The method further comprises the step of periodically attempting to establish connections to those LESs that were previously not successfully connected to. The method further comprises the step of attempting to reestablish the connection between the LECSs and the first LES in the event the connection to the first LES fails. The ordered list of LESs is stored in a Topology Database in each LECS.
There is also provided in accordance with the present invention, in an Emulated Local Area Network (ELAN) consisting of one or more LAN Emulation Configuration Servers (LECSs), one or more LAN Emulation Servers (LESs) and one or more LAN Emulation Clients (LECs), a method of restoring synchronization between the LECS in the event synchronization between them is lost, the method comprising the steps of sending a first message on a periodic basis from each LES having at least one LEC associated therewith to each of the LECSs in the ELAN, the first message indicating to each LECS that at least one LECS has designated it an active LES, determining that the LECS are out of synchronization if a LECS receives the first message from more than one LES, selecting an available LES having the highest priority to be the active LES, sending a second message to all non active LESs instructing them to disconnect all LECs connected to them, disconnecting all LECs connected to all non active LESs and forwarding the disconnected LECs to the single active LES.
The method further comprises the step of utilizing a standard signaling protocol to determine whether a connection to each LES was successful or not. The first message comprises an ACTIVE_LEC message and the second message comprises a RELEASE_LEC message. The first message further indicates the number of clients connected to the LES that has at least one LEC associated therewith. Also, the first message is not sent to the LECSs if a LES does not have any LECs associated therewith.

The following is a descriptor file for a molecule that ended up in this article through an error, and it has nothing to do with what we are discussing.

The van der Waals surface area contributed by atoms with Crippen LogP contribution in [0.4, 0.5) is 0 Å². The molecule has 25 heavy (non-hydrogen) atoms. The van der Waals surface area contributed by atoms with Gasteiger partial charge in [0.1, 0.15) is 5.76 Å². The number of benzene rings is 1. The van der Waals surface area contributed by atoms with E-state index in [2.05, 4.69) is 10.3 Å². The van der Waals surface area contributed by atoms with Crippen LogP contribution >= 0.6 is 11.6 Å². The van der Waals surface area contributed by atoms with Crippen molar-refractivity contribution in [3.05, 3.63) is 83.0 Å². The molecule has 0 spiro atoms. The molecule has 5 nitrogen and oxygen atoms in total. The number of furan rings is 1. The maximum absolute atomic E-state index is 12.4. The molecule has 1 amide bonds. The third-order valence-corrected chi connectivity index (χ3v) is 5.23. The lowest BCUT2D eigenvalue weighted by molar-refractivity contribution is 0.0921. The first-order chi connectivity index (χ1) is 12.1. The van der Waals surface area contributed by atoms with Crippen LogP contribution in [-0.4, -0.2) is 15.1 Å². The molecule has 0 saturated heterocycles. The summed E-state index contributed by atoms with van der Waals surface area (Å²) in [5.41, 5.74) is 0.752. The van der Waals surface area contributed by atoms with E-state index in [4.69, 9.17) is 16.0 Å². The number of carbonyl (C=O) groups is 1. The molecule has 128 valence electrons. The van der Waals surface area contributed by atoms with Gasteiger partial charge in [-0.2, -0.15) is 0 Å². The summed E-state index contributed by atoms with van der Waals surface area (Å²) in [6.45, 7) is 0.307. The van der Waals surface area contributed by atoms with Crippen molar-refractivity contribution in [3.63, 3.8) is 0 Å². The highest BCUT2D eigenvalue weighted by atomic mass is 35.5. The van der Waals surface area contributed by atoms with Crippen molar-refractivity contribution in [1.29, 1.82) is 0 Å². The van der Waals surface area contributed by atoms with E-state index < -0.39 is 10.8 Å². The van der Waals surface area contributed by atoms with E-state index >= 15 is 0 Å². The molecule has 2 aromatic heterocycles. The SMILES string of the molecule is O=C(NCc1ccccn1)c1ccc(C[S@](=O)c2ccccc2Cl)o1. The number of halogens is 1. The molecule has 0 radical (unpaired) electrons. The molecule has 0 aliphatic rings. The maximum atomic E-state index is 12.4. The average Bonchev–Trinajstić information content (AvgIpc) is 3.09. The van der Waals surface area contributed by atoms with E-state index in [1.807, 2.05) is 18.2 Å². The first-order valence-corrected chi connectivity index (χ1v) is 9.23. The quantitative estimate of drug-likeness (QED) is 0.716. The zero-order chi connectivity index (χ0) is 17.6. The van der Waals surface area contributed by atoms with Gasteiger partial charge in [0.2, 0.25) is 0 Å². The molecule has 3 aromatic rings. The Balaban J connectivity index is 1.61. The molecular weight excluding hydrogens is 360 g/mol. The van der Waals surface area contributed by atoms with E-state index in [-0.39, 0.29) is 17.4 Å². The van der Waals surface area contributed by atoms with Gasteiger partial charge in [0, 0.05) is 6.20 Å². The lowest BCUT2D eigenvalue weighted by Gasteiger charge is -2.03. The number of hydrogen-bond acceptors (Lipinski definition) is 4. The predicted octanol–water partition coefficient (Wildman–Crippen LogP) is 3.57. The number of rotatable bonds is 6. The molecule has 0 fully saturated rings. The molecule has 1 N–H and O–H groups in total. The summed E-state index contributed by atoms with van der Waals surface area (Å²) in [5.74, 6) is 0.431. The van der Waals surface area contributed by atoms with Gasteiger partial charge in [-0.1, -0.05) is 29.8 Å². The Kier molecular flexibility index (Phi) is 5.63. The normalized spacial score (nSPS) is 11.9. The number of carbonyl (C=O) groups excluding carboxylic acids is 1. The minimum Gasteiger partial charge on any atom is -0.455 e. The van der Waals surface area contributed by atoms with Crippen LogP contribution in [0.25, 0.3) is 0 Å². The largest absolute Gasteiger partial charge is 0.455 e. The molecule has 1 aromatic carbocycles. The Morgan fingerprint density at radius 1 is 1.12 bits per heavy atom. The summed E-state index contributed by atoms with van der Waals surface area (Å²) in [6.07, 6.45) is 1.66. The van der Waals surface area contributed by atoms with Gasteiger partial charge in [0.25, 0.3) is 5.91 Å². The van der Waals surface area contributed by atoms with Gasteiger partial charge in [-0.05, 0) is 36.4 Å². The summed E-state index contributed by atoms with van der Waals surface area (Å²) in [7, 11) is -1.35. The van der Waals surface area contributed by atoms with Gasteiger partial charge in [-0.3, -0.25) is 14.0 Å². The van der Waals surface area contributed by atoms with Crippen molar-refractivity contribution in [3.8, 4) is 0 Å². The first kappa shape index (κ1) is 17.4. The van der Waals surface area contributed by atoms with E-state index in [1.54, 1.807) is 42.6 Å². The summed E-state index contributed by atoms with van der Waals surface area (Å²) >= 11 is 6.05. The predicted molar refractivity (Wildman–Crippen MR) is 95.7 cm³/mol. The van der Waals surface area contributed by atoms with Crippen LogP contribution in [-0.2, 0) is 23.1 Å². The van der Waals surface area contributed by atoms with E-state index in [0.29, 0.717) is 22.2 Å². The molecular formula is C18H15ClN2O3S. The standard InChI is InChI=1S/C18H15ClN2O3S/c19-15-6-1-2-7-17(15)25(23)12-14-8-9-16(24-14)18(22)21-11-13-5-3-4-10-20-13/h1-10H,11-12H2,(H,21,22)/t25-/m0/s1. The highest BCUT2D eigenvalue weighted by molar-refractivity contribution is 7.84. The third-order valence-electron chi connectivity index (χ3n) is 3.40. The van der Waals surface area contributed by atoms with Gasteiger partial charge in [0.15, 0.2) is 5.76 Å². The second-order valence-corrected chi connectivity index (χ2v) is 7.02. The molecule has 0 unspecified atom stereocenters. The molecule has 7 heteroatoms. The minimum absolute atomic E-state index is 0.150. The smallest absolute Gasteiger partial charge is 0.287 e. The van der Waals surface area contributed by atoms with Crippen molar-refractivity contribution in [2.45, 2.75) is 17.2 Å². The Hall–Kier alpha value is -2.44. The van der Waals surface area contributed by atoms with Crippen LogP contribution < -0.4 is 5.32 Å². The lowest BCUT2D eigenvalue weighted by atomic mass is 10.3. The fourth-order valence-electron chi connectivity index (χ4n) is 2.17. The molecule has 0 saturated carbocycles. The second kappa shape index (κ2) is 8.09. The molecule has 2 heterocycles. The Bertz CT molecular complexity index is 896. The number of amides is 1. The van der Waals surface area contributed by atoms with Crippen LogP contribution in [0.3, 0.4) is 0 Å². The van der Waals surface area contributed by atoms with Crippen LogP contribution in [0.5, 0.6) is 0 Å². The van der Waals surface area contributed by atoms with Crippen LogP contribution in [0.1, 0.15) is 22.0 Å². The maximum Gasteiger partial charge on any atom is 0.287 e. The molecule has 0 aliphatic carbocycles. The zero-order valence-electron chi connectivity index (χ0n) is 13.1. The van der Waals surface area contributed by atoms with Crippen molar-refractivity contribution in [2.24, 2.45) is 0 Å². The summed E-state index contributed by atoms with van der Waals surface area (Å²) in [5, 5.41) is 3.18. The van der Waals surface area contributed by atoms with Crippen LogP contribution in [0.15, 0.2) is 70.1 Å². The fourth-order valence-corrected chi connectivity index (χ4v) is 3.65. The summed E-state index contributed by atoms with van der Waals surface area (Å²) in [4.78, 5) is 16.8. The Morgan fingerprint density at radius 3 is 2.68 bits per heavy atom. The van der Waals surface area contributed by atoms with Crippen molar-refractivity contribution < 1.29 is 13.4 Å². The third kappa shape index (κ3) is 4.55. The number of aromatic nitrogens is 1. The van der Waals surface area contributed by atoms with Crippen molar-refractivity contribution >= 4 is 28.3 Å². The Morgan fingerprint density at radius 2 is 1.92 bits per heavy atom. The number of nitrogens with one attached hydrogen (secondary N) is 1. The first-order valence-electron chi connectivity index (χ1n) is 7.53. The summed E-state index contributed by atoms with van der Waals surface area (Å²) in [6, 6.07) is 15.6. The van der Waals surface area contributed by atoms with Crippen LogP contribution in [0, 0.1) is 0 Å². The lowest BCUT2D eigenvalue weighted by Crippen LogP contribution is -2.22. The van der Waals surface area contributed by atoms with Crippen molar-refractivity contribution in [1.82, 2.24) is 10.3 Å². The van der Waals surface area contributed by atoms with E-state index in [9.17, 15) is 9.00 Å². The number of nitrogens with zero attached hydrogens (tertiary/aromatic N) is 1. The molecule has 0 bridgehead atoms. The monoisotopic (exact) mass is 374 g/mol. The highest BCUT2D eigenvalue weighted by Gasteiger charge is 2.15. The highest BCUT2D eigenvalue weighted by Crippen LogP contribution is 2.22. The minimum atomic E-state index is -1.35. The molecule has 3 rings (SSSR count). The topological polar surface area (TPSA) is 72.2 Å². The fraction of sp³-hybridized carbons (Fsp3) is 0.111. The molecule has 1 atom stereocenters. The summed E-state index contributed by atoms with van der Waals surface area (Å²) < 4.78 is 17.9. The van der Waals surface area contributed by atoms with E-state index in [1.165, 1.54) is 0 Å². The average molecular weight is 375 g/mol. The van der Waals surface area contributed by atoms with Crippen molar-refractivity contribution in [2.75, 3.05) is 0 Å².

The invention is herein described, by way of example only, with reference to the accompanying drawings, wherein:
FIG. 1 is a diagram illustrating an example ATM network having a plurality of nodes, LESs, LECSs, and LECs;
FIG. 2 is a diagram illustrating a portion of an example prior art Emulated LAN having a plurality of LECSs, LECs and LESs;
FIG. 3 is a diagram illustrating an example Emulated LAN constructed in accordance with the present invention and having a plurality of LECSs, LECs and LESs;
FIG. 4 is a flow diagram illustrating the LECS portion of the method of the present invention;
FIG. 5 is a flow diagram illustrating the LES fail portion of the method of the present invention; and
FIG. 6 is a flow diagram illustrating the split/remove portion of the method of the present invention.
The following notation is used throughout this document.
American National Standards Institute
Asynchronous Transfer Mode
Broadcast and Unknown Server
Comite Consulatif International Telegraphique et Telephonique
Emulated Local Area Network
Fiber Distributed Data Interface
Finite State Machine
Interim Inter-Switch Signaling Protocol
International Telecommunications Union
Local Area Network
LAN Emulation Client
LAN Emulation Configuration Server
LAN Emulation Server
LAN Emulation Network to Network Interface